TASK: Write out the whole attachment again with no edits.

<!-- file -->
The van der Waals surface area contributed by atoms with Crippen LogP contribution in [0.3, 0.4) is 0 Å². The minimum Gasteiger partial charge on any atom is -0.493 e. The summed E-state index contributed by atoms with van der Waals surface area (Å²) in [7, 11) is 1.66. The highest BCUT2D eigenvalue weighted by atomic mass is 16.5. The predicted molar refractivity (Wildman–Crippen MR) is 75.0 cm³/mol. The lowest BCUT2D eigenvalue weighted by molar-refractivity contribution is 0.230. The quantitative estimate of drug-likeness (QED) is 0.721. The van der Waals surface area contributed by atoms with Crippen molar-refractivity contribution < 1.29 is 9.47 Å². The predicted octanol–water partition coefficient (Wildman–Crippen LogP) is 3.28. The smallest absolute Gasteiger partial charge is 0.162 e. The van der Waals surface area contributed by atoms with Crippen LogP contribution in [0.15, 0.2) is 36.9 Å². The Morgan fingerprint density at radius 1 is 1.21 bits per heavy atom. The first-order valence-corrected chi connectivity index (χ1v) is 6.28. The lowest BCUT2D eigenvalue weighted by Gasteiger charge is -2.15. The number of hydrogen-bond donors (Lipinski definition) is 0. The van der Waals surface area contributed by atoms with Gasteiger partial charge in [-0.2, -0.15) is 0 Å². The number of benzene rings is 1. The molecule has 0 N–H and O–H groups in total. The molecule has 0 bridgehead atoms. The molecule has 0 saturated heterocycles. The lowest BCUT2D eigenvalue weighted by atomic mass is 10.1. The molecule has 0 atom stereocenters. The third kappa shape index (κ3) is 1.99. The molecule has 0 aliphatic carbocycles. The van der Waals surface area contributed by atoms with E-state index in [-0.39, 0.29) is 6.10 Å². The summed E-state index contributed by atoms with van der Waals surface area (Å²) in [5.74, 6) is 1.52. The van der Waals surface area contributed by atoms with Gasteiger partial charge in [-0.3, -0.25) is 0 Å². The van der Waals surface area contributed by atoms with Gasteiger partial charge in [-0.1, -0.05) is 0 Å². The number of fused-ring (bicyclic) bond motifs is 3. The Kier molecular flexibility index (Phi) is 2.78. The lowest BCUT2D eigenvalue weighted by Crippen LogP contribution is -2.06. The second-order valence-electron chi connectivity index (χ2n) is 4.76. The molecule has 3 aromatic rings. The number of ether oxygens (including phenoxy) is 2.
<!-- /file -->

The van der Waals surface area contributed by atoms with Crippen LogP contribution in [0.3, 0.4) is 0 Å². The minimum Gasteiger partial charge on any atom is -0.493 e. The summed E-state index contributed by atoms with van der Waals surface area (Å²) in [7, 11) is 1.66. The highest BCUT2D eigenvalue weighted by atomic mass is 16.5. The predicted molar refractivity (Wildman–Crippen MR) is 75.0 cm³/mol. The lowest BCUT2D eigenvalue weighted by molar-refractivity contribution is 0.230. The quantitative estimate of drug-likeness (QED) is 0.721. The van der Waals surface area contributed by atoms with Crippen molar-refractivity contribution < 1.29 is 9.47 Å². The predicted octanol–water partition coefficient (Wildman–Crippen LogP) is 3.28. The smallest absolute Gasteiger partial charge is 0.162 e. The van der Waals surface area contributed by atoms with Crippen LogP contribution in [0.15, 0.2) is 36.9 Å². The Morgan fingerprint density at radius 1 is 1.21 bits per heavy atom. The first-order valence-corrected chi connectivity index (χ1v) is 6.28. The lowest BCUT2D eigenvalue weighted by Gasteiger charge is -2.15. The number of hydrogen-bond donors (Lipinski definition) is 0. The van der Waals surface area contributed by atoms with Gasteiger partial charge in [-0.2, -0.15) is 0 Å². The number of benzene rings is 1. The molecule has 0 N–H and O–H groups in total. The molecule has 0 bridgehead atoms. The molecule has 0 saturated heterocycles. The lowest BCUT2D eigenvalue weighted by atomic mass is 10.1. The molecule has 0 atom stereocenters. The third kappa shape index (κ3) is 1.99. The molecule has 0 aliphatic carbocycles. The van der Waals surface area contributed by atoms with E-state index in [-0.39, 0.29) is 6.10 Å². The summed E-state index contributed by atoms with van der Waals surface area (Å²) in [5.74, 6) is 1.52. The van der Waals surface area contributed by atoms with Gasteiger partial charge in [-0.3, -0.25) is 0 Å². The van der Waals surface area contributed by atoms with Gasteiger partial charge in [-0.1, -0.05) is 0 Å². The number of fused-ring (bicyclic) bond motifs is 3. The Kier molecular flexibility index (Phi) is 2.78. The lowest BCUT2D eigenvalue weighted by Crippen LogP contribution is -2.06. The second-order valence-electron chi connectivity index (χ2n) is 4.76. The molecule has 3 aromatic rings. The number of ether oxygens (including phenoxy) is 2.